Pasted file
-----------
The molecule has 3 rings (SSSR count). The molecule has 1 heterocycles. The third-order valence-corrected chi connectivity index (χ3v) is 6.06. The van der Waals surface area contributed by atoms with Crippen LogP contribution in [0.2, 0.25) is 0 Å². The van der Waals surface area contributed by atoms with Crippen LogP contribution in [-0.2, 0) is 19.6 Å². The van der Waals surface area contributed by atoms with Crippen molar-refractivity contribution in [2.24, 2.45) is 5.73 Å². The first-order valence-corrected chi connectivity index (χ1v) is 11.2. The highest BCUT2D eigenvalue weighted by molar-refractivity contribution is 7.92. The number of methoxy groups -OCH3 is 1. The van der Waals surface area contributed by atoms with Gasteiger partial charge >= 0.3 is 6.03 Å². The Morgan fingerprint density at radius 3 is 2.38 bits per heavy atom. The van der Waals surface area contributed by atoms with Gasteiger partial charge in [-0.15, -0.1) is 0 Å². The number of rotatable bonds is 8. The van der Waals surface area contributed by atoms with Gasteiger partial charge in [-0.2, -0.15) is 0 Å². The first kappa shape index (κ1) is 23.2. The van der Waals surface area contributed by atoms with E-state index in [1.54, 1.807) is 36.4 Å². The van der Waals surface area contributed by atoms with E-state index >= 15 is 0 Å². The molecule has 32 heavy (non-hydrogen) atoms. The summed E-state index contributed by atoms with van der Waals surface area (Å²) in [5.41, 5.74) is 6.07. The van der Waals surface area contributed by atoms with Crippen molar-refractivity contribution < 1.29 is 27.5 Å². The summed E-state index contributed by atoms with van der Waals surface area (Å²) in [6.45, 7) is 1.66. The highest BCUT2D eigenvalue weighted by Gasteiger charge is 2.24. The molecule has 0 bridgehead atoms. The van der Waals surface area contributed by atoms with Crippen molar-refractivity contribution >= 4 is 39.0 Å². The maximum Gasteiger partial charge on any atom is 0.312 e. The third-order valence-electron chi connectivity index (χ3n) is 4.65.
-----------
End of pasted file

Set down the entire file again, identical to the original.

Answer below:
The molecule has 3 rings (SSSR count). The molecule has 1 heterocycles. The third-order valence-corrected chi connectivity index (χ3v) is 6.06. The van der Waals surface area contributed by atoms with Crippen LogP contribution in [0.2, 0.25) is 0 Å². The van der Waals surface area contributed by atoms with Crippen LogP contribution in [-0.2, 0) is 19.6 Å². The van der Waals surface area contributed by atoms with Crippen molar-refractivity contribution in [2.24, 2.45) is 5.73 Å². The first-order valence-corrected chi connectivity index (χ1v) is 11.2. The highest BCUT2D eigenvalue weighted by molar-refractivity contribution is 7.92. The number of methoxy groups -OCH3 is 1. The van der Waals surface area contributed by atoms with Gasteiger partial charge >= 0.3 is 6.03 Å². The Morgan fingerprint density at radius 3 is 2.38 bits per heavy atom. The van der Waals surface area contributed by atoms with Gasteiger partial charge in [-0.15, -0.1) is 0 Å². The number of rotatable bonds is 8. The van der Waals surface area contributed by atoms with Gasteiger partial charge in [-0.2, -0.15) is 0 Å². The first kappa shape index (κ1) is 23.2. The van der Waals surface area contributed by atoms with E-state index in [1.54, 1.807) is 36.4 Å². The van der Waals surface area contributed by atoms with E-state index >= 15 is 0 Å². The molecule has 32 heavy (non-hydrogen) atoms. The summed E-state index contributed by atoms with van der Waals surface area (Å²) in [5.41, 5.74) is 6.07. The van der Waals surface area contributed by atoms with Crippen molar-refractivity contribution < 1.29 is 27.5 Å². The summed E-state index contributed by atoms with van der Waals surface area (Å²) in [6.45, 7) is 1.66. The highest BCUT2D eigenvalue weighted by Gasteiger charge is 2.24. The molecule has 0 bridgehead atoms. The van der Waals surface area contributed by atoms with Crippen molar-refractivity contribution >= 4 is 39.0 Å². The maximum Gasteiger partial charge on any atom is 0.312 e. The third-order valence-electron chi connectivity index (χ3n) is 4.65.